How It Changes
The Road from EHR to UHR—Universal Health Records
EHR companies are in a race to adapt to these new forces. Consolidation is inevitable around the EHRs that can deliver on these criteria:
WINNER TAKE-ALL AI
The migration to value-based care will only make the software system more critical. Whichever EHR standard can deliver the greatest AI benefits, both by improving care and reducing costs, will gain market share rapidly. Current clinical practices and patient flows—meticulously coded into each hospital’s custom EHRs—will suddenly be obsolete. Cloud technology and artificial intelligence will also drastically reduce switching costs. Laborious implementations won’t be necessary: AI translators will learn and migrate data for you, with no staff involvement.
MIDDLEWARE BECOMES THE IOT ACCESS POINT
Most devices and health apps read and write to EHRs via middleware systems, which serve like translators. The better these translation methods become, the more they’ll be favored as the standard to be built on for devices—because they can talk to different systems. Interoperability standards and medical device registries are essential for safety and security. It’s bad to have your EHR hacked—but it’s worse to have your pacemaker hacked.
Initiatives like CommonWell Alliance and the Sequoia Project are pushing EHRs to standardize. Open source systems exist but are not nearly as robust as Android and Linux. But don’t expect a single standard to emerge. Smartphones can exchange texts and photos, but there are competing ecosystems, not one. Apple, by maintaining strict control, gets everything to work seamlessly. Even Google has taken more control of Android.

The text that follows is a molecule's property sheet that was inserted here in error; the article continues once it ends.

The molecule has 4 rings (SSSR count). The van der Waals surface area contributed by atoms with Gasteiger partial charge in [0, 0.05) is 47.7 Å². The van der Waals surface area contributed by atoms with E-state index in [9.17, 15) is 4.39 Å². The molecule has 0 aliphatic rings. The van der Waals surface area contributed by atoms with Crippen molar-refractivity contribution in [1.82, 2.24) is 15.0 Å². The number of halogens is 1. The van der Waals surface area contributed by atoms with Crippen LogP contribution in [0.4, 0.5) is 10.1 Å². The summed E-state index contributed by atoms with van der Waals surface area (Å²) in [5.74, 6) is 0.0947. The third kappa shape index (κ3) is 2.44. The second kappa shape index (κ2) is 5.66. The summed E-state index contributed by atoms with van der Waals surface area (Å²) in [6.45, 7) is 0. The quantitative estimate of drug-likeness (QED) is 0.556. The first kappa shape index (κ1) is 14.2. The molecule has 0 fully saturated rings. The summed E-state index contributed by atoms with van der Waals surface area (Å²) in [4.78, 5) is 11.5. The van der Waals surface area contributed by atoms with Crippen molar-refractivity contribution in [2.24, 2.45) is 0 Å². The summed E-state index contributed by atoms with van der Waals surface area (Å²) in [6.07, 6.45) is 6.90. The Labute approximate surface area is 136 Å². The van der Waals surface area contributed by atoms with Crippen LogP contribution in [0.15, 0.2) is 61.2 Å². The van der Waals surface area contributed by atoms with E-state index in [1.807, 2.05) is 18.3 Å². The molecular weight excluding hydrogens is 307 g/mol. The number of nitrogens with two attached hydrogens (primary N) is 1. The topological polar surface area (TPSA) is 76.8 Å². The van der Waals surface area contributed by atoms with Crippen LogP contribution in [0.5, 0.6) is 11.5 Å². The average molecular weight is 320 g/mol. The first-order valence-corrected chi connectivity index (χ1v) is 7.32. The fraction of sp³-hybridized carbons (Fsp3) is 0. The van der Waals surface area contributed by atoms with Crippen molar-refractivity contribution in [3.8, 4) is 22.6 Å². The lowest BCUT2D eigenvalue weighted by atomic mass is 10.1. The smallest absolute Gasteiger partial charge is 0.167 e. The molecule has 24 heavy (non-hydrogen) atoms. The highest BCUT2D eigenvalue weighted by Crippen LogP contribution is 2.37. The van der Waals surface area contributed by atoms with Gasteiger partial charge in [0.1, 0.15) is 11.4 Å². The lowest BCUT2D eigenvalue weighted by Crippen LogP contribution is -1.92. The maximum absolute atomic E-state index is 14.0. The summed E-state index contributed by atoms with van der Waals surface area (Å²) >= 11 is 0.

The fight to conquer the nation will inevitably shift to conquering the globe. Global scalability requires a system that can be rolled out successfully at drastically lower price points. Epic Systems’ two lowercost versions, Utility and Sonnet, are examples of how every EHR standard will need to make itself adaptable.
THE SILICON VALLEY GIANTS
Amazon, Google and Apple are all invading the healthcare space, and will continue to make acquisitions that help patients gradually take control of their own data and understand their own health choices. Upstarts who provide a path toward true interoperability, like CrossChx, makers of universal patient-ID software, will be likely targets. But these giants will be very careful not to make a misstep in the high-stakes healthcare arena that could potentially destroy their reputation. EHRs will need to be able to read and write to patients’ “health wallets,” but don’t expect the Silicon Valley giants to make the software that runs hospitals.